Tuesday, November 25, 2008

Maoists now popular in Tamil Nadu Colleges

CHENNAI: Two colleges in Madurai have come under the scanner of intelligence agencies as it has come to light that the CPI (Maoist) carried out a massive recruitment drive there over the past two years.

Police were jolted awake when the probe into the shoot-out in Vadakaunji forests near Kodaikanal in April 2008 revealed that three of the eight who escaped were college students. A wanted extremist—Navin alias Prasad of Naickankottai in Dharmapuri district—was killed in that encounter. During further investigation, it was found that one of those absconding, Kathir, a student of a government college in Madurai, had not been attending classes since January 2008. The other two—Senthil and Meenakshi—are students of an aided college in the southern city.

All three come from a very poor background, which made them vulnerable to extremist thinking. Their parents had no idea about their activities. “They believed their wards were working for some voluntary organisations,” said a senior police official.

The Maoists had influenced scores of other students too. However, only three of them, after several layers of filtering, graduated to the level of undergoing weapons training. The official added, “Their base is quite big. We have identified more than 100 people, including many students, who were in the Maoist loop in Madurai region alone. This is the first case in which we have been able to establish direct links between Left extremists in the state and the CPI (Maoist) central committee. Mallaji Rao, a member of the central committee, who was arrested in Kerala recently, had visited Tamil Nadu camps too. So far, we had only suspicions about such links.”

Tamil Nadu is not yet on the red corridor map. Though there have been intermittent efforts by extremists to regroup with a view to creating compact revolutionary zones within the state—Uthankarai in Dharmapuri district in 2002, Murugamalai near Periyakulam in Theni district in July 2007 and Varshanadu in Theni district in December 2007—they were put down with an iron hand by the state police.

Still, the state is far from being a territory where Left extremism has failed. The Madurai module has come as a bolt from the blue for police. “Extremists have targeted Madurai for two reasons: It is an urban area where their activities will go unnoticed and more importantly, it has forests within reachable distance for organising arms training,” said an intelligence official.


This article has one thing wrong LDO's stand for Legal Democratic Organisations
and not local democratic organisations.

Edu institutions to be sensitised on Maoists

CHENNAI : The state home department has cautioned the school and college education departments on suspected Maoist activities in educational
institutions across Tamil Nadu.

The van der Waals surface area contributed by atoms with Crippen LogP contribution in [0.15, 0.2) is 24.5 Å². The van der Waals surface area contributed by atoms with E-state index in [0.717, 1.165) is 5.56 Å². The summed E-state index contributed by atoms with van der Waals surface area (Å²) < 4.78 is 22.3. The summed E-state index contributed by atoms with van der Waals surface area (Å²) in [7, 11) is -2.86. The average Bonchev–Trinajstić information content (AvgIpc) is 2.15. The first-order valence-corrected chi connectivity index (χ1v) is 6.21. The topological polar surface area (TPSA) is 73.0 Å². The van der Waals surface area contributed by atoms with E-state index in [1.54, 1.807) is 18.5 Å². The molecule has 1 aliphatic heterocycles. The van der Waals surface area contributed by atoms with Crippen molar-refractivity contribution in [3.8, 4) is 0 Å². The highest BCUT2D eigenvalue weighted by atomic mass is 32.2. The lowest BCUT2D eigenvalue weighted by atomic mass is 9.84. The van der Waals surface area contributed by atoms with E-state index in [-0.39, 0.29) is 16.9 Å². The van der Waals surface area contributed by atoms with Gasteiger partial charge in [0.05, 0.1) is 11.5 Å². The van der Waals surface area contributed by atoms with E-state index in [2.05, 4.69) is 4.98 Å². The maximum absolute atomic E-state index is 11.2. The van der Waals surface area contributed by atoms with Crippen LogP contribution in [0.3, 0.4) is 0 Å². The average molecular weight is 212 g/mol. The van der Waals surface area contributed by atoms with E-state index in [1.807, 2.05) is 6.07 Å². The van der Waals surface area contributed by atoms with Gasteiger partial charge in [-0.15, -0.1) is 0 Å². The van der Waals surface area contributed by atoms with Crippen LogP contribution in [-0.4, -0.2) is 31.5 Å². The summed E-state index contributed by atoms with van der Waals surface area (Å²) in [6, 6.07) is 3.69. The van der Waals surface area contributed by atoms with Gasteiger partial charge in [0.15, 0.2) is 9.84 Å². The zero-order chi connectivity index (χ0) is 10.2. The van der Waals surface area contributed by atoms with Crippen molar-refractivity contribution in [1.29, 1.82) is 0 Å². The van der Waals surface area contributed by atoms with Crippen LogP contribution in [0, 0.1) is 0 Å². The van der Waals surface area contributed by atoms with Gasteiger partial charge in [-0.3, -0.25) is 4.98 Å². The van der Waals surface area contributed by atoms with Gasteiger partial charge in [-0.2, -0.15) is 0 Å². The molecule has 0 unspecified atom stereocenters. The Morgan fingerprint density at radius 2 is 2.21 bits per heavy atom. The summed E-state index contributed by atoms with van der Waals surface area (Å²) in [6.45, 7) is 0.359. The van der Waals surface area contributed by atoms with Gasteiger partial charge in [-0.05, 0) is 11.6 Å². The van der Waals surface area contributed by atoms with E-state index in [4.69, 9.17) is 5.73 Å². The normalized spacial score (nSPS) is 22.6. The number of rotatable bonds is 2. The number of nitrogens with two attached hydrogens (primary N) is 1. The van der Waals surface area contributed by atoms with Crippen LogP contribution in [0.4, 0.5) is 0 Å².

Home secretary S Malathi told TOI, “We have already alerted the school and college education departments. We will follow it up with more sensitisation programmes. Schools and colleges will have to keep a tab on students who stay back after class hours and those who do not attend classes for long. Authorities will also have to maintain contacts with the parents and inform them about their wards’ behaviour.”

In view of several students coming under the influence of Maoists, state police are also working on an advisory to be circulated in all educational institutions.

There have been recent instances of Left extremists trying their luck in schools too. On November 21, four cadres of the Revolutionary Students’ Youth Front (RSYF) assaulted Thirunavukkarasu, headmaster of the government higher secondary school at Thittachery in Nagapattinam district, when he refused them permission to enlist students in their movement. They were later arrested and remanded.

Making the task of the monitoring agencies difficult, Left extremists in Tamil Nadu have floated close to 50 local democratic organisations (LDOs) in Madurai, Theni, Dindigul, Coimbatore, Dharmapuri and Krishnagiri districts. As these LDOs are independent entities, there is little coordination among them. Only the hard-core elements in these groups maintain contacts with the area and state-level committees of the CPI (Maoist). It is estimated that Tamil Nadu has roughly a dozen hard-core Maoists, who are still at large. “As of now, we do not have concrete evidence to link any of these front organisations with subversive activities and hence cannot ban them,” said a senior police official.

Tamil Nadu police have instituted Naxalite special divisions (NSDs) under the supervision of superintendents of police in Maoist-infested districts. In consultation with the Q branch of the state police, the government has also carried out socio-economic development programmes worth Rs 14 crore in Krishnagiri and Dharmapuri districts. The scheme is expected to be extended to other sensitive districts next year.

Also, police will take up the task of training forest personnel in intelligence gathering with special focus on CPI (Maoist) and its front organisations. Forest personnel form a vital link in the fight against Maoists because all over India, extremists have been using forests to consolidate their force.

The director general of police had a meeting with the principal chief conservator of forests two months ago to discuss the modalities of the training programme for forest personnel. The training is expected to start next month.



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